17. Comment by Bryan (not that one) | 02.6.2008 | 12:58 pm

    Fatty – Do those of us who commented yesterday get a commission for the higher ad revenue? ;-)

    As a roadie who is constantly looking 10 feet in front of my wheel for pebbles, sticks, glass, chunks of asphalt, tire bits, road kill, screws, nails, bottles, potholes, etc., today’s post was hilarious!

    Oh, and we roadies also get to enjoy traffic signals! Joy!

  18. Comment by blinddrew | 02.6.2008 | 1:18 pm

    As a roadie and mtb’r i’d just like to say: Triathletes are freaks! I mean, sure some of them are good guys and all, but they’re still freaks…

  19. Comment by Lori | 02.6.2008 | 1:47 pm

    A bit of advice, please

    I am a beginner and by beginner, I mean that last year I bought a bike ($400, which at the time seemed like an awful lot of cash for a bike) to help with weight loss. Now I know that my bike was better suited for riding to the grocery store or for puling my nieces around in the trailer. But now, I am ready to get a REAL bike.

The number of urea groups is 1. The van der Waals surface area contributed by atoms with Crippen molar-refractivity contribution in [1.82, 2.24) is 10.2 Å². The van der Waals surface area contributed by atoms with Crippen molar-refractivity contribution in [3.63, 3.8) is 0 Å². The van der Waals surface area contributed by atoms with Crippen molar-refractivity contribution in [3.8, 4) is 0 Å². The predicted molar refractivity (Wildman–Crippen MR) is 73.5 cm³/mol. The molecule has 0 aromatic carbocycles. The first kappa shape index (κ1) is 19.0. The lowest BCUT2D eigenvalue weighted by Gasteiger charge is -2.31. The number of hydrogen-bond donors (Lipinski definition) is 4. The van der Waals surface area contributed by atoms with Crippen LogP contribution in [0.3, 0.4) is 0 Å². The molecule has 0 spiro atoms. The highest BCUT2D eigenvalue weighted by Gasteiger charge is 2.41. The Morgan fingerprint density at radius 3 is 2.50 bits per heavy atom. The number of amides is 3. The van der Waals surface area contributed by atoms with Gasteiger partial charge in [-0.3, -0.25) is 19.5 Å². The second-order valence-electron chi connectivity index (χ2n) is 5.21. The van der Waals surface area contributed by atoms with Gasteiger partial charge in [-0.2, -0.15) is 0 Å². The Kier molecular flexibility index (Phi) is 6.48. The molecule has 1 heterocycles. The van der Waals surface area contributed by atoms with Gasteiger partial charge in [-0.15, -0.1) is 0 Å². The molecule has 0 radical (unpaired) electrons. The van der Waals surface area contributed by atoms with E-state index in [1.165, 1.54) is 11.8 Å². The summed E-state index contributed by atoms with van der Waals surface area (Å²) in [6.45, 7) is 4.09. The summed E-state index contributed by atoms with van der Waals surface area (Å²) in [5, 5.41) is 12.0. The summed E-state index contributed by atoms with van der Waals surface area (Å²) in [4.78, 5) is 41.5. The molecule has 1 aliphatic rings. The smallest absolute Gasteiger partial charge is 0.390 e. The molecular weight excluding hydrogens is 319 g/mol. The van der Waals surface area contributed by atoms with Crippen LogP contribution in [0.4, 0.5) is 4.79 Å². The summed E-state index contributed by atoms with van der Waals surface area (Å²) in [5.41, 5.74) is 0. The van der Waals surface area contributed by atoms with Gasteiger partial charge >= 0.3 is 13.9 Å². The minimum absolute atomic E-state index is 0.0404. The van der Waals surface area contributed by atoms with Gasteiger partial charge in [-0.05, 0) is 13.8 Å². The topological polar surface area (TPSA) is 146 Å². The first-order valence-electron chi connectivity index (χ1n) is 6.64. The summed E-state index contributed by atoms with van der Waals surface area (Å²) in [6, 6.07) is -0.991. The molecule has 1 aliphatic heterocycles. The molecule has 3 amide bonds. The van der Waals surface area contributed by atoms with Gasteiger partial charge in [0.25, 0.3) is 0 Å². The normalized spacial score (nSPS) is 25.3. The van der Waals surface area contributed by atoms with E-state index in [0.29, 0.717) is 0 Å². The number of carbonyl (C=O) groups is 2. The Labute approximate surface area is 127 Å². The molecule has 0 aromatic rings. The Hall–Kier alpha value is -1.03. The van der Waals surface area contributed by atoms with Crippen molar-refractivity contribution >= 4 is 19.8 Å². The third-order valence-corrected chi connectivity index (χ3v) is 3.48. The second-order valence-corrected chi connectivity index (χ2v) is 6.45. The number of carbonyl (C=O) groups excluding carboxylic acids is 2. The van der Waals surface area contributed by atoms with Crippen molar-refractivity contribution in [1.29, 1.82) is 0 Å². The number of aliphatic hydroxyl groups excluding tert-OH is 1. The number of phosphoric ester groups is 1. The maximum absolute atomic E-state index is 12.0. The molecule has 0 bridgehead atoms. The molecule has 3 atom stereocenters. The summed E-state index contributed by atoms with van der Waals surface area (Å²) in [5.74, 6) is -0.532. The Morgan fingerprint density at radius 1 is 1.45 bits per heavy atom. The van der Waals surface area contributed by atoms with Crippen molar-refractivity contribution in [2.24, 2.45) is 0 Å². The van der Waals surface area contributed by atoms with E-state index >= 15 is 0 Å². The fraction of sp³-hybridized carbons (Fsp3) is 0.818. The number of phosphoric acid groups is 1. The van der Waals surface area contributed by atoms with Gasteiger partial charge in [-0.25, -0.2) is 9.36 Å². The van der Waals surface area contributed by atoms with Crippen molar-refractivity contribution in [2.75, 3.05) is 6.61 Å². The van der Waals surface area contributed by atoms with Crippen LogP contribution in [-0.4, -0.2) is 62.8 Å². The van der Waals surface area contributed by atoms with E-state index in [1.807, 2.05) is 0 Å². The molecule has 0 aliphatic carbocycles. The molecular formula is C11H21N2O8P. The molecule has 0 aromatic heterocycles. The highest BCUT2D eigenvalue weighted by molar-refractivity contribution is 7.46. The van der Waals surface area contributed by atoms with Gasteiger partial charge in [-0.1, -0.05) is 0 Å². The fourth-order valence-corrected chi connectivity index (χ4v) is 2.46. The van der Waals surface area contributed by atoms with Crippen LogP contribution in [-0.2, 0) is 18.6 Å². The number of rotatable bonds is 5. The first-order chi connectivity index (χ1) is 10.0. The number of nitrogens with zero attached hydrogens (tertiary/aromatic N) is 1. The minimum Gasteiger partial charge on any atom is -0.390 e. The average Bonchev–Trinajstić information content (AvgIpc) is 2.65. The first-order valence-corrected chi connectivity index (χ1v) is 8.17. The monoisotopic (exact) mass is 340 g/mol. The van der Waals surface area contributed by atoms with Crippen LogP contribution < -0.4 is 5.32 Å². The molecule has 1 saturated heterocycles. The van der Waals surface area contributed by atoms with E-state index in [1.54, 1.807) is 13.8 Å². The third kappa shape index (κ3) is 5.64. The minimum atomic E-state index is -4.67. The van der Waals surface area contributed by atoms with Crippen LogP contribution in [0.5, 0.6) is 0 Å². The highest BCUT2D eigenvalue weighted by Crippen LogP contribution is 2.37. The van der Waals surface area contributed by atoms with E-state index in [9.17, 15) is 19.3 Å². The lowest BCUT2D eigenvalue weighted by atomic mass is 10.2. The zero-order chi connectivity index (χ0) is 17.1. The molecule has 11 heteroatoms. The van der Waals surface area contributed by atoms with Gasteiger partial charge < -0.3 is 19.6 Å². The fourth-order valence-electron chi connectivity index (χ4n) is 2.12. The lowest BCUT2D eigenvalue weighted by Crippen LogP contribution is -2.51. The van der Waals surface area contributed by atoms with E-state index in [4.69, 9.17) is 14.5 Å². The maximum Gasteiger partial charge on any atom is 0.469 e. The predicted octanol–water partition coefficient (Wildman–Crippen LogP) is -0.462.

I work on the road and most of my time is spent in south Florida. Not a lot of mountains or even hills for that matter. So I am looking for a road bike. I am 5′1″ so I am also looking for women-specific design. I have been leaning toward Specialized WSD Ruby Triple Comp. Any advice?

  20. Comment by Bryan (not that one) | 02.6.2008 | 2:01 pm

    Hi Lori,

    I live in Central Florida and went through the same path. Had a Trek hybrid, did a 43 mile ride on it and promptly stored it in the garage and bought a Specialized Allez Elite. :-)